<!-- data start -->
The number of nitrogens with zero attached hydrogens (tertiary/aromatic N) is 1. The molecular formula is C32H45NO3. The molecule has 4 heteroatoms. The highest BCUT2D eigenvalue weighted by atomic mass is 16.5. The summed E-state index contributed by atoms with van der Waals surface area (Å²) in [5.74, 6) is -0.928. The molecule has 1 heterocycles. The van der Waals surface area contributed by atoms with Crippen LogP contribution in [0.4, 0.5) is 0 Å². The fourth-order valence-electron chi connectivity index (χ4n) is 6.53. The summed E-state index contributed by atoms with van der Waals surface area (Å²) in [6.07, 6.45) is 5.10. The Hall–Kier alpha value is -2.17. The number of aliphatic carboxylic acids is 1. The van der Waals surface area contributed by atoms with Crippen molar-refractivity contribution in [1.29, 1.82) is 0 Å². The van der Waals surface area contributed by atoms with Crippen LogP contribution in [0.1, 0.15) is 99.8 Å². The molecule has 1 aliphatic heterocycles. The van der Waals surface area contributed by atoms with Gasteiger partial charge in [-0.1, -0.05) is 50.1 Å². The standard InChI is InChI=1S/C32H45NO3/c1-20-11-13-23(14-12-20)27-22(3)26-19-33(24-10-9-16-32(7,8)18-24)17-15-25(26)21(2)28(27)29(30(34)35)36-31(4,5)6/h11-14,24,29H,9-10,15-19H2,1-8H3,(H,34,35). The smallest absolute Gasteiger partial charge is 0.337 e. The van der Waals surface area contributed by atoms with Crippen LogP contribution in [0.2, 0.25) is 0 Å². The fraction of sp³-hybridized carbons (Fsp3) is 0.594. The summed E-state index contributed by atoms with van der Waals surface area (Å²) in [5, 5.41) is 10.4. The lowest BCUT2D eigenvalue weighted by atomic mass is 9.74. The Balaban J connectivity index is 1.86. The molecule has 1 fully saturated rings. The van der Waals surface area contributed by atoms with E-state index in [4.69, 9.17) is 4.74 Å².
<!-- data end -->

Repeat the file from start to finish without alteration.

The number of nitrogens with zero attached hydrogens (tertiary/aromatic N) is 1. The molecular formula is C32H45NO3. The molecule has 4 heteroatoms. The highest BCUT2D eigenvalue weighted by atomic mass is 16.5. The summed E-state index contributed by atoms with van der Waals surface area (Å²) in [5.74, 6) is -0.928. The molecule has 1 heterocycles. The van der Waals surface area contributed by atoms with Crippen LogP contribution in [0.4, 0.5) is 0 Å². The fourth-order valence-electron chi connectivity index (χ4n) is 6.53. The summed E-state index contributed by atoms with van der Waals surface area (Å²) in [6.07, 6.45) is 5.10. The Hall–Kier alpha value is -2.17. The number of aliphatic carboxylic acids is 1. The van der Waals surface area contributed by atoms with Crippen molar-refractivity contribution in [1.29, 1.82) is 0 Å². The van der Waals surface area contributed by atoms with Crippen LogP contribution in [0.1, 0.15) is 99.8 Å². The molecule has 1 aliphatic heterocycles. The van der Waals surface area contributed by atoms with Gasteiger partial charge in [-0.1, -0.05) is 50.1 Å². The standard InChI is InChI=1S/C32H45NO3/c1-20-11-13-23(14-12-20)27-22(3)26-19-33(24-10-9-16-32(7,8)18-24)17-15-25(26)21(2)28(27)29(30(34)35)36-31(4,5)6/h11-14,24,29H,9-10,15-19H2,1-8H3,(H,34,35). The smallest absolute Gasteiger partial charge is 0.337 e. The van der Waals surface area contributed by atoms with Crippen LogP contribution in [0.2, 0.25) is 0 Å². The fraction of sp³-hybridized carbons (Fsp3) is 0.594. The summed E-state index contributed by atoms with van der Waals surface area (Å²) in [5, 5.41) is 10.4. The lowest BCUT2D eigenvalue weighted by atomic mass is 9.74. The Balaban J connectivity index is 1.86. The molecule has 1 fully saturated rings. The van der Waals surface area contributed by atoms with E-state index in [4.69, 9.17) is 4.74 Å².